London boasts some great attractions with lots of people descending on the capital for a great day out whenever they can. Apart from all the museums, art galleries, shops and historical sites there’s one place that kids of all ages adore visiting. The Sea Life London Aquarium – a fun day out with a difference because a visit to this marine themed attraction is a fascinating experience that’s educational too!

tropical fish
Gorgeous tanks full of colourful tropical fish

Marine Life & More

There’s a lot going on at the Sea Life London Aquarium with special events being organised all of the time. This means one visit is never really enough to this brilliant marine life attraction if you want to take it all in. There are hundreds of varieties of fish and other marine life which includes sharks and even sea scorpions. In fact, the attraction is home to sea life that is found in many oceans of the world.

The Shark Walk has to be experienced to feel the real effect of the sharks, stingrays and other marine life as they swim just inches away under foot. The walkway is made out of glass giving you a bird’s eye view of the amazing sea creatures below. Watching the fish and especially a newish addition called the Californian Cownose rays, as they swim around in synchronised formations in the immaculate sea water tanks is pretty impressive to say the least.

rays swimming
Rays swimming just below your feet on the glass walkway

The Amazing Whale Skeleton Tunnel

You need the whole day to really appreciate all there is to see and do at the Sea Life London Aquarium. The 25 metre long tunnel through a whale skeleton that takes you through an ocean of tropical fish and green turtles sees many a visitor coming back again and again. It’s fun to watch these colourful marine animals in their beautiful and quite exquisite aquarium habitat from such a great perspective.

The Rainforests of the World

This extraordinary area of the attraction is full of exotic vegetation and even boasts a tropical waterfall. This is where you’ll find a pair of dwarf crocodiles that measure a mere six foot long. Not very long ago another attraction was added to this already fascinating underwater venue in the form of the Ocean of Stars exhibit. Six different types of starfish are showcased with an unusual and themed tentacle tunnel offering great close ups of all the Asteroidea found in there.

The Perfect Venue for All Ages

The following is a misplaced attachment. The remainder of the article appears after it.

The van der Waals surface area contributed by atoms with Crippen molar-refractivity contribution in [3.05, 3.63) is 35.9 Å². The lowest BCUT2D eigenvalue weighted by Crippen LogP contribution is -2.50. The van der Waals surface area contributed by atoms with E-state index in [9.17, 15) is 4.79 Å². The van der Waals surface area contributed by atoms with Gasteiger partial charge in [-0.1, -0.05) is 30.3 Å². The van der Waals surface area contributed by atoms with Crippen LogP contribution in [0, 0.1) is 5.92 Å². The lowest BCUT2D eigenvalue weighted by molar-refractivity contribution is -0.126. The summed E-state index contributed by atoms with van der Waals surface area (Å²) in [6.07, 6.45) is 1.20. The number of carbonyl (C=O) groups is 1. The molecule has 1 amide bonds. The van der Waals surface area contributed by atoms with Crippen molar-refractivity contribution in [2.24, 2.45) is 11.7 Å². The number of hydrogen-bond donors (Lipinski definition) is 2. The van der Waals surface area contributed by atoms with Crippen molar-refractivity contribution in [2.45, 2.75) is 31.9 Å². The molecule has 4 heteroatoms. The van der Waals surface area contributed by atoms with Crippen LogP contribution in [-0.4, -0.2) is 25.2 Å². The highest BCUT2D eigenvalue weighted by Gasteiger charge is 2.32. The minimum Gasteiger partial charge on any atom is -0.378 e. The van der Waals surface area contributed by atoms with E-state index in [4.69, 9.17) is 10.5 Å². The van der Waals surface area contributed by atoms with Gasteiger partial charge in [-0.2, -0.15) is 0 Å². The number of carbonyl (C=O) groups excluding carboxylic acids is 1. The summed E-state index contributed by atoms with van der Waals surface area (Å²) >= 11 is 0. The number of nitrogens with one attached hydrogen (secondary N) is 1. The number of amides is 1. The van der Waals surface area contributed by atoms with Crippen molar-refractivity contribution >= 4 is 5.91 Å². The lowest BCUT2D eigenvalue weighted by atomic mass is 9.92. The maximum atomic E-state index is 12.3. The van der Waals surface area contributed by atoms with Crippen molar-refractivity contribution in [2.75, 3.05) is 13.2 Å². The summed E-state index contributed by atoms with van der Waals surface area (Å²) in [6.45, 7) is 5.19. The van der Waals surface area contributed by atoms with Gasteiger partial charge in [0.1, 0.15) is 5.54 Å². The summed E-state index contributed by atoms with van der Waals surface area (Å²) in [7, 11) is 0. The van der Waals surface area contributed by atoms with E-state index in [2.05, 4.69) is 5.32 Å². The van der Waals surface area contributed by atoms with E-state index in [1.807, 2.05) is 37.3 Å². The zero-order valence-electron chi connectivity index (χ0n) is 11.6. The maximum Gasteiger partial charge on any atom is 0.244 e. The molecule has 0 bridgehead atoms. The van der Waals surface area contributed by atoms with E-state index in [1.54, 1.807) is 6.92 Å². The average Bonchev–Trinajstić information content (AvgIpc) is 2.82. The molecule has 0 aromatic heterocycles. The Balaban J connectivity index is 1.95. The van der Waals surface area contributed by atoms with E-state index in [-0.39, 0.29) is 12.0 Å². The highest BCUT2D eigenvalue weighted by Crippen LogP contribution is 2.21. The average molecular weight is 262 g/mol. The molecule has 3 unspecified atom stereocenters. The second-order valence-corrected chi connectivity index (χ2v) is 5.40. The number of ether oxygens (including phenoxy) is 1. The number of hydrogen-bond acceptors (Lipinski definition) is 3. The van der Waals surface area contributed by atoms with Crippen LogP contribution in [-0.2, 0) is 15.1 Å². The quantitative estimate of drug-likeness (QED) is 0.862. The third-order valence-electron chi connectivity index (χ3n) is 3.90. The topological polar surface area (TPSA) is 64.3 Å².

Spending a day at the Sea Life London Aquarium is the perfect choice for a family day out – younger children can really enjoy the experience of squashing their faces against many of the display window so they can spy lots of incredible marine creatures. This includes the scary sharks and the much rarer sea turtles of the world, all the while learning about the marine life they see.

Learning About All the Research & Conservation Projects

There’s so much to learn on a visit to the attraction and this includes finding out about all the fantastic research work that’s carried out as well as the breeding and conservation programmes. This has been set in place to ensure many sea creatures survive for future generations to enjoy.

Celebrating Turtle Week

There’s something interesting happening at the attraction no matter what time of the year and currently this includes celebrating “Turtle Week”. This is a great event where both children and adults can get involved in learning just how to keep the rare and endangered Green Sea Turtles safe in their natural wild habitats. Visitors to the event get to meet the resident Green Sea Turtles and learn all there is to know about these gentle, lovely marine creatures. People even get the chance to hand feed the turtles kept at the attraction.


Organising a day out in London can be great especially with all the brilliant things found in the capital to keep you busy. The Sea Life London Aquarium is one of the attractions the whole family can really enjoy, and being so well situated close to the South Bank and right next to the London Eye, it makes for a great place to start a fun day out in London.


Image credits: falling_angel and failing_angel

Back to blog